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LarkMark
10-30-2005, 11:17 PM
My 63 Lark likes oil. You can tell where it's been by following the blue smoke trail.

I just fixed the valve stem seals over the weekend, which seems to have eliminated most of the blue smoke. Also, the 6 cylinder engine has a PCV valve that was totally plugged which might have helped cause the trouble. The car spewed blue smoke whenever I started it, whenever I was going down a long hill, and at speeds over 55 MPH. Number 2 and number 5 sparks plugs were black. The others looked good (nice and white to slightly grey.

I haven't driven the car far enough (or fast enough) yet to see if the oil consumption is good now, but it sure looks better around town.

The other thing I'm wondering about is the oil pressure. The gauge reads 70 pounds at speed. About the lowest it reads is about 40 pounds at idle when it's hot. After it's been running all day, the maximum pressure is down around 60 to 65 pounds according to the gauge in the car. This seems high to me. The manual (on CD) says the pressure should be around 40psi and talks about an oil pressure relief spring that should be check anually. I could not figure out where that spring is located, however, so I can check it. Can somebody explain where it's at??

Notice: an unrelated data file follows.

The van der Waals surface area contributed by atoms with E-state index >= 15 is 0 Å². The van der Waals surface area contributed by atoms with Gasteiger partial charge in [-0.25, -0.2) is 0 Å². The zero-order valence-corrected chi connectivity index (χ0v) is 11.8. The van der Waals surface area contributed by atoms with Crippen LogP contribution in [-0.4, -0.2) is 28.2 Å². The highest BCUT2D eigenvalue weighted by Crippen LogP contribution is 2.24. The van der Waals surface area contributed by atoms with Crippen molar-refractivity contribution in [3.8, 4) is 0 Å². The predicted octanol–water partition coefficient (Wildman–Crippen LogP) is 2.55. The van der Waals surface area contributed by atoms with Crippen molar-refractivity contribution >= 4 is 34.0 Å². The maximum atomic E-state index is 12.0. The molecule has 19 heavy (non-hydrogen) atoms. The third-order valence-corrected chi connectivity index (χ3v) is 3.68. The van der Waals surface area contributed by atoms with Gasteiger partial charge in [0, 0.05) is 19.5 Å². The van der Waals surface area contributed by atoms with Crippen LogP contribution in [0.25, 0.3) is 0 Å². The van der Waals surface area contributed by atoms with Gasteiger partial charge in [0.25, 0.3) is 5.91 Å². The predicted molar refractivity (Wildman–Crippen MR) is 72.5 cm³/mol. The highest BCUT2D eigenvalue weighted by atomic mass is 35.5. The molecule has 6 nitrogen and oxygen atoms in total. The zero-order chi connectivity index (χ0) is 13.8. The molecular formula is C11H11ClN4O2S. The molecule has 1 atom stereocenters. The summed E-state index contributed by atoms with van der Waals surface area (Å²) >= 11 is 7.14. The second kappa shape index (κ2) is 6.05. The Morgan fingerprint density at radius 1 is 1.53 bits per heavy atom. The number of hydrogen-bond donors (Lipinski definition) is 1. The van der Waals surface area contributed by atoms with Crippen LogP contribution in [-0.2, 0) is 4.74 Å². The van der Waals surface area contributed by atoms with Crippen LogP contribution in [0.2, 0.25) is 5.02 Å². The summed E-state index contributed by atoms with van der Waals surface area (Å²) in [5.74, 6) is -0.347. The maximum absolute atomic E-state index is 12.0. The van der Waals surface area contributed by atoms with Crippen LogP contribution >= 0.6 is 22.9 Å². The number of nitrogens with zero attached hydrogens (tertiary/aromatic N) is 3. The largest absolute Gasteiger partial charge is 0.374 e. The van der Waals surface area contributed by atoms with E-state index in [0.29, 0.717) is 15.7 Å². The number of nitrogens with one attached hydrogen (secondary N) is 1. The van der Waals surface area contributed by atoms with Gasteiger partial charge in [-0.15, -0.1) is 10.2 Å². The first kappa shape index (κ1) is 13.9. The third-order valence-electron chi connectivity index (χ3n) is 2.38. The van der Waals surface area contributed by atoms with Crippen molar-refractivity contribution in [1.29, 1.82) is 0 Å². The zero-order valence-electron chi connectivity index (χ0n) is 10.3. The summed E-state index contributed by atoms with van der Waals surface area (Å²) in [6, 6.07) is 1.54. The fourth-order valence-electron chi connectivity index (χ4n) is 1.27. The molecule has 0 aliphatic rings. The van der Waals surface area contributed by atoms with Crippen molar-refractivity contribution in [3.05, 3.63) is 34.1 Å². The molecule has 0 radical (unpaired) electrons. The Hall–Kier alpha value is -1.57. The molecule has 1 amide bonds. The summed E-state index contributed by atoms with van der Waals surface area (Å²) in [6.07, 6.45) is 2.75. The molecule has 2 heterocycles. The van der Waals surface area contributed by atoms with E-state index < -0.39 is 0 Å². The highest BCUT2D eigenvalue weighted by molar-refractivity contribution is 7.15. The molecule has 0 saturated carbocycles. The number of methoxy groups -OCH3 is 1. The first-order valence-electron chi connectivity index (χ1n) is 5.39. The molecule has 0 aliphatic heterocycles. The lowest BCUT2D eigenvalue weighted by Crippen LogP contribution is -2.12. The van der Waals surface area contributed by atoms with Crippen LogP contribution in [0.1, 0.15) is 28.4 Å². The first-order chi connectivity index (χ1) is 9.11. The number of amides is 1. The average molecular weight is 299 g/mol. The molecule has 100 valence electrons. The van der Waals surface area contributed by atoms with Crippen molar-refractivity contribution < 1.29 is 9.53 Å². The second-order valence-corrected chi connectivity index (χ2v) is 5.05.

thanks!


MARC
Punxsutawney, PA

curt
10-31-2005, 07:58 AM
How is the Wood Chuck today? The relief valve is on the blocks R side below and foward of the # 2 cylinder. It looks like a one inch bolt-head. To get the plunger out I used a wood dowel sanded so it just sliped into the plunger after the spring was removed.I worked this gently back & forth, I also used carb cleaner in the hole to help loosen the plunger. I'm sure others will have advice.

DEEPNHOCK
10-31-2005, 11:47 AM
Sounds like you have a handle on it.
Take Curts' advice and 'service' the oil pressure relief valve (per the good book). Your psi sounds fine. Worn guides and bad seals will make it smoke like you describe, especially when going downhill coasting (when your intake manifold vacuum is at it's highest). Replacing the PCV valve is cheap insurance.
Also try to run a low ash oil. Some brands of oil smoke less than others, and leave less deposits inside. Shell Rotella diesel oil comes to mind.
Best thing you can do for your Stude is change the oil (and filter, if you have one) and drive it...a lot. When you do go for a drive, make sure it is a good, long drive. Getting the engine fully warmed up and getting the exhaust system hot (and dried out) will make your Stude a happy camper....